Friday, October 22, 2010

Quilted Petticoat... 4

I finished the last repeat on the bottom border of the quilted petticoat tonight.

Now I have to decide what to do with the rest of it. Considering that the bottom border took me a year to complete, I'm not sure if time or design should win out.

I'm willing to put it to a vote!

The options are:
A: Lattice work (diamonds) for the whole top.... you know... "XXXXX": fast.
B: A central motif of flowers, etc with lattice work on either side: moderately fast.
C: cockle shells: "(((((((": moderately fast.
D: Central motif of flowers, etc with cockle shells on either side: time investment.
E: continue the floral motif for a really long way & finish the top with "(((" or "XXX": serious time investment.
(this almost resembles the NY governor's election!)

I have every intention of wearing this thing on the first muddy day at camp. OK, not really, but it'll turn out that way...

The 3 options here are basically the same: "E"
Yeah, I'm crazy.
This motif would continue almost to the top, maybe hip level before the XXX or CCC would take over. I think I'm going for the XXX because it was a little more common judging from the examples I've seen... and I can be lazy & just draw it in with a T-square.

The vines are following a basic circular pattern so they can match up fairly easily. The final petticoat has 8 central flowers and 8 garland repeats. In this design it would have a front & back medallion higher than the 2 sides. I like the symmetry enclosing the flowing vines.

I'm still up for input & suggestions.
(BTW, the darker bottom design isn't quite what's on the petticoat now... the real quilting is a little more open, spaced just slightly wider & is rather even from one end to the other).

Here are the petticoats I used as inspiration:

Mid-18th century silk-satin lined with linen, this was the original inspiration petticoat.

I don't recall where the petticoat is, but judging by the lovely gray background, it might be the MET.

I liked the 3 crown design that serves as the border & background between the lattice work & the actual design, but preferred the puffiness of the petticoat below.

18th century quilted petticoat that was for auction or sale a while ago on some site... I did not save the information. This is also silk, the waistband was linen if I recall correctly. I don't remember what it was lined with. The quilter used trapunto and stippling to create that wonderful raised design.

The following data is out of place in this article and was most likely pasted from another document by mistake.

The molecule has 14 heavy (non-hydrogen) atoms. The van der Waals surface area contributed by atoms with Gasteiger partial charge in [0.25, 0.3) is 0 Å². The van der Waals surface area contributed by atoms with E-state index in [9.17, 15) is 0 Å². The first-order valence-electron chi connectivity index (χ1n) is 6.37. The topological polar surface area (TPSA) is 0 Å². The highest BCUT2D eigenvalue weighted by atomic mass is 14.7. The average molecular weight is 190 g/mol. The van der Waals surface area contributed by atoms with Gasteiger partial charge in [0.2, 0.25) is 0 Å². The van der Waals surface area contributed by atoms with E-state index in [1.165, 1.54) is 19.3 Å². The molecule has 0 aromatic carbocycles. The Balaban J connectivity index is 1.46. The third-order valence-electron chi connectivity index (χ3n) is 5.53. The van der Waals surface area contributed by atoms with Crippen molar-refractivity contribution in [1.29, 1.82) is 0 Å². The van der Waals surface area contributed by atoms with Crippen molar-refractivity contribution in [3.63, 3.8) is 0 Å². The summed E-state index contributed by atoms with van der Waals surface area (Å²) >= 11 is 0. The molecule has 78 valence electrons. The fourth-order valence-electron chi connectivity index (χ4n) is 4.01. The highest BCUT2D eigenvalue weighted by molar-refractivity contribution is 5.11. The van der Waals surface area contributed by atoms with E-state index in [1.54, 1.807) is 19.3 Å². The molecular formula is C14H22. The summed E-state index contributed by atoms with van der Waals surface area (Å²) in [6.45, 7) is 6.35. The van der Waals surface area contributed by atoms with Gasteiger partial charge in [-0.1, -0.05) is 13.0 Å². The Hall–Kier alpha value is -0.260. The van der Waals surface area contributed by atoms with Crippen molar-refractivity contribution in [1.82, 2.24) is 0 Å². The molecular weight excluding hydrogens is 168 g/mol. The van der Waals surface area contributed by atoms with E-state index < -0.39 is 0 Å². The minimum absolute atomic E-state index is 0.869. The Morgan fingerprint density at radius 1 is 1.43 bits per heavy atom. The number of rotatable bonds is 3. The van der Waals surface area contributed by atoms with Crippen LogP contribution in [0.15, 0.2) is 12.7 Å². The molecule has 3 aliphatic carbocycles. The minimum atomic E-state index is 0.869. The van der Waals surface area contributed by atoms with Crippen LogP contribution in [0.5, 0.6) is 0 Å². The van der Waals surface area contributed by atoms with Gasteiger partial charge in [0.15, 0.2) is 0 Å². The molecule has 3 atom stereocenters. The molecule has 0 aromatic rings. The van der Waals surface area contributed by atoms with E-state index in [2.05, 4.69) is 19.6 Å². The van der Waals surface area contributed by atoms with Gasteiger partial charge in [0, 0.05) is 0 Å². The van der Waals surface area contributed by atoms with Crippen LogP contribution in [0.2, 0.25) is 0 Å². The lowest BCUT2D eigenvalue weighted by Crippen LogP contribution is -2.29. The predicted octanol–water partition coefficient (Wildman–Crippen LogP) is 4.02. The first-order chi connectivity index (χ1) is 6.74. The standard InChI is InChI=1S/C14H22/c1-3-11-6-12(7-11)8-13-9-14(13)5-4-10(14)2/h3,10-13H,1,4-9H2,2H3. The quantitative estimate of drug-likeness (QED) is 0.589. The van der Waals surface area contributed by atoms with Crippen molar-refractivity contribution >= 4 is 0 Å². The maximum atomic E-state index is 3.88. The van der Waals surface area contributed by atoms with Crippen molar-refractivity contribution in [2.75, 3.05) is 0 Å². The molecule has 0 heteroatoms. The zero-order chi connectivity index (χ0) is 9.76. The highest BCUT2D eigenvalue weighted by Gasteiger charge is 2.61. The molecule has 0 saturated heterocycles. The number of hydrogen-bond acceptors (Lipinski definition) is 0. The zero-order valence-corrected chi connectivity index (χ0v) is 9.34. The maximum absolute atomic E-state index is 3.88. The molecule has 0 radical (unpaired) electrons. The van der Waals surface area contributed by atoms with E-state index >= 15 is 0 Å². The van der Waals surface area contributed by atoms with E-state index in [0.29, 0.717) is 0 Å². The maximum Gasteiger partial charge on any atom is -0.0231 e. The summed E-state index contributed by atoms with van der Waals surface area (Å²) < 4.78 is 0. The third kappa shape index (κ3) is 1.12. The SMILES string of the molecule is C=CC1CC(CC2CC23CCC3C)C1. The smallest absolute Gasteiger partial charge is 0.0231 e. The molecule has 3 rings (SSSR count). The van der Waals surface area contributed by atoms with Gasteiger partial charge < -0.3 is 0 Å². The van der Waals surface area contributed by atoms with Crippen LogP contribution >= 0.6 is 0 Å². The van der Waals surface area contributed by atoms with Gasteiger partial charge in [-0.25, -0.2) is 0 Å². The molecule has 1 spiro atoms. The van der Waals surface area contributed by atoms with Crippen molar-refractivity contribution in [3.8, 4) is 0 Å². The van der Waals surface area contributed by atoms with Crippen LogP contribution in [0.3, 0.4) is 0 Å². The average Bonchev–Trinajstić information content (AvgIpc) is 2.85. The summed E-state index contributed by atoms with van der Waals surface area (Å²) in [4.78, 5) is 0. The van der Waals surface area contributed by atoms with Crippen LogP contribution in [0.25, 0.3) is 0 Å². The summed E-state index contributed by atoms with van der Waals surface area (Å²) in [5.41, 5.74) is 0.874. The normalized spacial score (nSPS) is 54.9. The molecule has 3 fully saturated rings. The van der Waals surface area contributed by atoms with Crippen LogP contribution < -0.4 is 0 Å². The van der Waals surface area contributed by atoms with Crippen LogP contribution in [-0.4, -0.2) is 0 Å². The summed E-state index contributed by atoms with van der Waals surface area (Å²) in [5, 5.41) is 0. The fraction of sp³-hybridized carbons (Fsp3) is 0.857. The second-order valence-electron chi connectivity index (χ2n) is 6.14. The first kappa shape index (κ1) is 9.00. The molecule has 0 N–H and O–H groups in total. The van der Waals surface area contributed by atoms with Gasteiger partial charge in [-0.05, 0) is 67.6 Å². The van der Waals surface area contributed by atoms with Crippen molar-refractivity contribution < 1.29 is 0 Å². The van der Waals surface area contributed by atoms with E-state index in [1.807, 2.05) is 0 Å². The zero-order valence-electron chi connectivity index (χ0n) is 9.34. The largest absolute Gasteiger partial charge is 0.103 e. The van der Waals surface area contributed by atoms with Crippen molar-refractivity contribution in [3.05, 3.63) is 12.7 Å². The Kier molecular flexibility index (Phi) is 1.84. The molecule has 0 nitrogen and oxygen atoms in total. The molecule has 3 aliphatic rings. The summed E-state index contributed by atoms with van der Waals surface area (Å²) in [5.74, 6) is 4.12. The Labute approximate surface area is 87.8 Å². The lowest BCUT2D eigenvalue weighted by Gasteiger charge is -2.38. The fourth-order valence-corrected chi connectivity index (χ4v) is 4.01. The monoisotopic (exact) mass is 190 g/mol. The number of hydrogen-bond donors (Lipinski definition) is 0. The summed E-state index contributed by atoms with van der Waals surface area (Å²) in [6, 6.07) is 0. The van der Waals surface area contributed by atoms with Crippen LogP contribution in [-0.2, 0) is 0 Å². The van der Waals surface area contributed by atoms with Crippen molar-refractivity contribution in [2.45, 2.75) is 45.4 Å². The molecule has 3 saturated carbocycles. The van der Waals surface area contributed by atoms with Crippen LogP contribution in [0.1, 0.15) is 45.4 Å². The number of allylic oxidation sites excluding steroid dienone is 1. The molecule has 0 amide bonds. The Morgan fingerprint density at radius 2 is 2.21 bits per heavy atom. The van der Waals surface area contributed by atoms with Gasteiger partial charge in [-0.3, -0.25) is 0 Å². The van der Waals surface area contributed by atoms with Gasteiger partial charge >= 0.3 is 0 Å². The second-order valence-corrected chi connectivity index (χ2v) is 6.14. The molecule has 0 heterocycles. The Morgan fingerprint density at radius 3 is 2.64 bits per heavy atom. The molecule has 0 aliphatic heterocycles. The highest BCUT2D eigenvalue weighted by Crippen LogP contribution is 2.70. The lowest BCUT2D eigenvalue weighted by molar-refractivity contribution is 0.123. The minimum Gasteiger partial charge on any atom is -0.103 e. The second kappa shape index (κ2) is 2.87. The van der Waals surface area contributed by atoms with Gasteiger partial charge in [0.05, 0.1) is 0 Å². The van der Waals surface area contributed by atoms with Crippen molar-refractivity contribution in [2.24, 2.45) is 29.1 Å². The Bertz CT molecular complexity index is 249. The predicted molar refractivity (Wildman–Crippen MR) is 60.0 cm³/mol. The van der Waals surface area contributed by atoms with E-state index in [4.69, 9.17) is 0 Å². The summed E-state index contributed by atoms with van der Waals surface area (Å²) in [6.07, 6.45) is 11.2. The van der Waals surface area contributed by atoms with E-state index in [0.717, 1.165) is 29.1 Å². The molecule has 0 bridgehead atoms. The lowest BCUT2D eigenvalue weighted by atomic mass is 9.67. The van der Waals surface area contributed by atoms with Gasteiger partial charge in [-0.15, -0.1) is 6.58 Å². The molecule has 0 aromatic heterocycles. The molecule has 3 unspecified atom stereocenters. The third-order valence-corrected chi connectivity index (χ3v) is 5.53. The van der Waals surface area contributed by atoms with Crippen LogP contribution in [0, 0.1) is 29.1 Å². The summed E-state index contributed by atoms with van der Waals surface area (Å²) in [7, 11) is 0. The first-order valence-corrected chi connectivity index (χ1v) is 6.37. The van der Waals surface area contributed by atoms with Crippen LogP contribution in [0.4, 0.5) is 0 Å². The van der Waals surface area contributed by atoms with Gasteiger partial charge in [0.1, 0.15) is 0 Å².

I especially like the outlining stitches used to give the vines & border some puffiness, rather than just defining them with the stippling like in the petticoat above.

You can also see that the quilting ends just before the waistband and the petticoat has been folded over rather than cut off. This would ensure that a 2nd owner could lengthen or shorten it without damaging the work the quilter had done.

The third petticoat is from the Williamsburg collection. It is also silk with a linen backing. The top has been extended with brown linen to reduce bulk at the waist & perhaps to lengthen it for a taller owner.

I'm not as crazy about this design as the others, but I do like the spacing of the lattice work on top. It's just a little larger & provides a bit more texture than the smaller diamonds.

Tuesday, October 5, 2010

Featured Gown

As a favor to a friend I'm posting a gown that I made for her here. You can find it on the "for sale" page of our web site with all the pricing info, etc.

This was worn once by my best friend & maid of honor to showcase her lovely ink art.
She partied hard, but there are no stains, runs or tares in the gown.

Due to a pressing need, she must sell it and I've agreed to list it for her. So if you want to look as fantastic in this as she does & can pay the asking price + shipping, please contact me either through the e-mail address here or the contact info listed on the Oakhill site under "contact us."

The Curiasse bodice top is a cotton / synthetic blend in a gold tan & pink brocade with a lovely historic pattern that dates back to the mid 18th century, lined with olive linen. It is boned and closes with many buttons.

The hoop skirt has a pale gold faux-silk (polyester) base and a neutral green sheer striped overskirt that is edged with pink ribbon that has a beautiful gold floral pattern.

The 120" hoop has a drop-waist, is made from tan cotton & has white ruffles up to the hips, the ruffles are mystery fabric.

As a side note, a full-grown man can fit under the whole thing without wrecking the line of the dress. What can I say? it was a great party. And I'm the boring one in the family!

The outfit can be worn with or without a corset, which is not included.

It is dry-clean only.

This is an excellent buy for anyone getting into mid-19th century dance as long as you aren't particular about fabrics.

It's also available just in time for Halloween.

The top could double as a work-place vest if paired with a button-down shirt and flowing skirt.